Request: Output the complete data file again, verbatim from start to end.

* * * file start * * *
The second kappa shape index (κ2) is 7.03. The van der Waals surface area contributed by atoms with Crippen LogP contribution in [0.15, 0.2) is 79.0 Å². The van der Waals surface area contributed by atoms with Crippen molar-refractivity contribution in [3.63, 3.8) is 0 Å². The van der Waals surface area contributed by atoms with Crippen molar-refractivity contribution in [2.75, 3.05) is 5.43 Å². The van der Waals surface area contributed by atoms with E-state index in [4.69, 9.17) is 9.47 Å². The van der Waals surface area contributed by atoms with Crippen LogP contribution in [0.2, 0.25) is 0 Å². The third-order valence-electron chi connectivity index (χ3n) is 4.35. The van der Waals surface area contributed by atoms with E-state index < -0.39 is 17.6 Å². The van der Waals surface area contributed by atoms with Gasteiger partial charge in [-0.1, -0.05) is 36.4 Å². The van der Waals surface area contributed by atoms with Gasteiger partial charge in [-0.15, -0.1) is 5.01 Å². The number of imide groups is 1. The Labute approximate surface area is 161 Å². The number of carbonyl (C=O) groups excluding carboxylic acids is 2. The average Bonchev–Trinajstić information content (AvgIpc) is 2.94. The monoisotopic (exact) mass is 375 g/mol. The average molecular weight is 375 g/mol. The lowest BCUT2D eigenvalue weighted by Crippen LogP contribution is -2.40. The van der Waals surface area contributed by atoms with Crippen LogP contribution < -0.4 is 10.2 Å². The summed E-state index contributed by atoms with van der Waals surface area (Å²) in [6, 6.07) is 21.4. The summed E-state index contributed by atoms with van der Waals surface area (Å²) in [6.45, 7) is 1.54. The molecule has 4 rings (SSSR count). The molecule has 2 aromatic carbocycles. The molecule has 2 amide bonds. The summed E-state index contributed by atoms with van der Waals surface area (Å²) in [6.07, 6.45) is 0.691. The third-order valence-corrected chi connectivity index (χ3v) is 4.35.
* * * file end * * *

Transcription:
The second kappa shape index (κ2) is 7.03. The van der Waals surface area contributed by atoms with Crippen LogP contribution in [0.15, 0.2) is 79.0 Å². The van der Waals surface area contributed by atoms with Crippen molar-refractivity contribution in [3.63, 3.8) is 0 Å². The van der Waals surface area contributed by atoms with Crippen molar-refractivity contribution in [2.75, 3.05) is 5.43 Å². The van der Waals surface area contributed by atoms with E-state index in [4.69, 9.17) is 9.47 Å². The van der Waals surface area contributed by atoms with Crippen LogP contribution in [0.2, 0.25) is 0 Å². The third-order valence-electron chi connectivity index (χ3n) is 4.35. The van der Waals surface area contributed by atoms with E-state index < -0.39 is 17.6 Å². The van der Waals surface area contributed by atoms with Gasteiger partial charge in [-0.1, -0.05) is 36.4 Å². The van der Waals surface area contributed by atoms with Gasteiger partial charge in [-0.15, -0.1) is 5.01 Å². The number of imide groups is 1. The Labute approximate surface area is 161 Å². The number of carbonyl (C=O) groups excluding carboxylic acids is 2. The average Bonchev–Trinajstić information content (AvgIpc) is 2.94. The monoisotopic (exact) mass is 375 g/mol. The average molecular weight is 375 g/mol. The lowest BCUT2D eigenvalue weighted by Crippen LogP contribution is -2.40. The van der Waals surface area contributed by atoms with Crippen LogP contribution < -0.4 is 10.2 Å². The summed E-state index contributed by atoms with van der Waals surface area (Å²) in [6, 6.07) is 21.4. The summed E-state index contributed by atoms with van der Waals surface area (Å²) in [6.45, 7) is 1.54. The molecule has 4 rings (SSSR count). The molecule has 2 aromatic carbocycles. The molecule has 2 amide bonds. The summed E-state index contributed by atoms with van der Waals surface area (Å²) in [6.07, 6.45) is 0.691. The third-order valence-corrected chi connectivity index (χ3v) is 4.35.